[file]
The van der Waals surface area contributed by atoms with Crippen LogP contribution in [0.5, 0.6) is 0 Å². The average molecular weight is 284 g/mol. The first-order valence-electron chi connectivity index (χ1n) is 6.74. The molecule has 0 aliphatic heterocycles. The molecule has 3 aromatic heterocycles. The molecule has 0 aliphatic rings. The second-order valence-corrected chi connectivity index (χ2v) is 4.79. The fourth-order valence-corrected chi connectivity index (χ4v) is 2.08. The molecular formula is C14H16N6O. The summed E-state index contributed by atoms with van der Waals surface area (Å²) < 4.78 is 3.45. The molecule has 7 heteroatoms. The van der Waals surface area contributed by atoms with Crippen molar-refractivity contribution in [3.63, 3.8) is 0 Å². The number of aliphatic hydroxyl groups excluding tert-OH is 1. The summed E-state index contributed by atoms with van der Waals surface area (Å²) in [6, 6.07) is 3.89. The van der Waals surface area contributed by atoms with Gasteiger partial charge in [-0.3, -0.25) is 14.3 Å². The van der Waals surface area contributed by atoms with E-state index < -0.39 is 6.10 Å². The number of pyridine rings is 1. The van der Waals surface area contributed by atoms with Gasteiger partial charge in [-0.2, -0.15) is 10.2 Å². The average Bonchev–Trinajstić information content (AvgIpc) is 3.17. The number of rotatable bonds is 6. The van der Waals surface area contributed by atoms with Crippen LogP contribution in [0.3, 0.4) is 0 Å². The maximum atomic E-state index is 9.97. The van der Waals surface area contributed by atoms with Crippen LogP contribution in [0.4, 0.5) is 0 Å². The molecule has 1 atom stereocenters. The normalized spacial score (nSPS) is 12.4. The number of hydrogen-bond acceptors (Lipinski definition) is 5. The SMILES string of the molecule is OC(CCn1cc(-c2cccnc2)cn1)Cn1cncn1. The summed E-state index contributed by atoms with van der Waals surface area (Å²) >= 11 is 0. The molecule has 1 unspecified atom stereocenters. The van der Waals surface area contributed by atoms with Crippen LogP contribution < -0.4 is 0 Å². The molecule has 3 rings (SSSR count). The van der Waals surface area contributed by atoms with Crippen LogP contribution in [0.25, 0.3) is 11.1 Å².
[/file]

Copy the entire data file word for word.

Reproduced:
The van der Waals surface area contributed by atoms with Crippen LogP contribution in [0.5, 0.6) is 0 Å². The average molecular weight is 284 g/mol. The first-order valence-electron chi connectivity index (χ1n) is 6.74. The molecule has 0 aliphatic heterocycles. The molecule has 3 aromatic heterocycles. The molecule has 0 aliphatic rings. The second-order valence-corrected chi connectivity index (χ2v) is 4.79. The fourth-order valence-corrected chi connectivity index (χ4v) is 2.08. The molecular formula is C14H16N6O. The summed E-state index contributed by atoms with van der Waals surface area (Å²) < 4.78 is 3.45. The molecule has 7 heteroatoms. The van der Waals surface area contributed by atoms with Crippen molar-refractivity contribution in [3.63, 3.8) is 0 Å². The number of aliphatic hydroxyl groups excluding tert-OH is 1. The summed E-state index contributed by atoms with van der Waals surface area (Å²) in [6, 6.07) is 3.89. The van der Waals surface area contributed by atoms with Gasteiger partial charge in [-0.3, -0.25) is 14.3 Å². The van der Waals surface area contributed by atoms with E-state index < -0.39 is 6.10 Å². The number of pyridine rings is 1. The van der Waals surface area contributed by atoms with Gasteiger partial charge in [-0.2, -0.15) is 10.2 Å². The average Bonchev–Trinajstić information content (AvgIpc) is 3.17. The number of rotatable bonds is 6. The van der Waals surface area contributed by atoms with Crippen LogP contribution in [0.3, 0.4) is 0 Å². The maximum atomic E-state index is 9.97. The van der Waals surface area contributed by atoms with Crippen LogP contribution in [0.4, 0.5) is 0 Å². The molecule has 1 atom stereocenters. The normalized spacial score (nSPS) is 12.4. The number of hydrogen-bond acceptors (Lipinski definition) is 5. The SMILES string of the molecule is OC(CCn1cc(-c2cccnc2)cn1)Cn1cncn1. The summed E-state index contributed by atoms with van der Waals surface area (Å²) >= 11 is 0. The molecule has 1 unspecified atom stereocenters. The van der Waals surface area contributed by atoms with Crippen LogP contribution < -0.4 is 0 Å². The molecule has 3 rings (SSSR count). The van der Waals surface area contributed by atoms with Crippen LogP contribution in [0.25, 0.3) is 11.1 Å².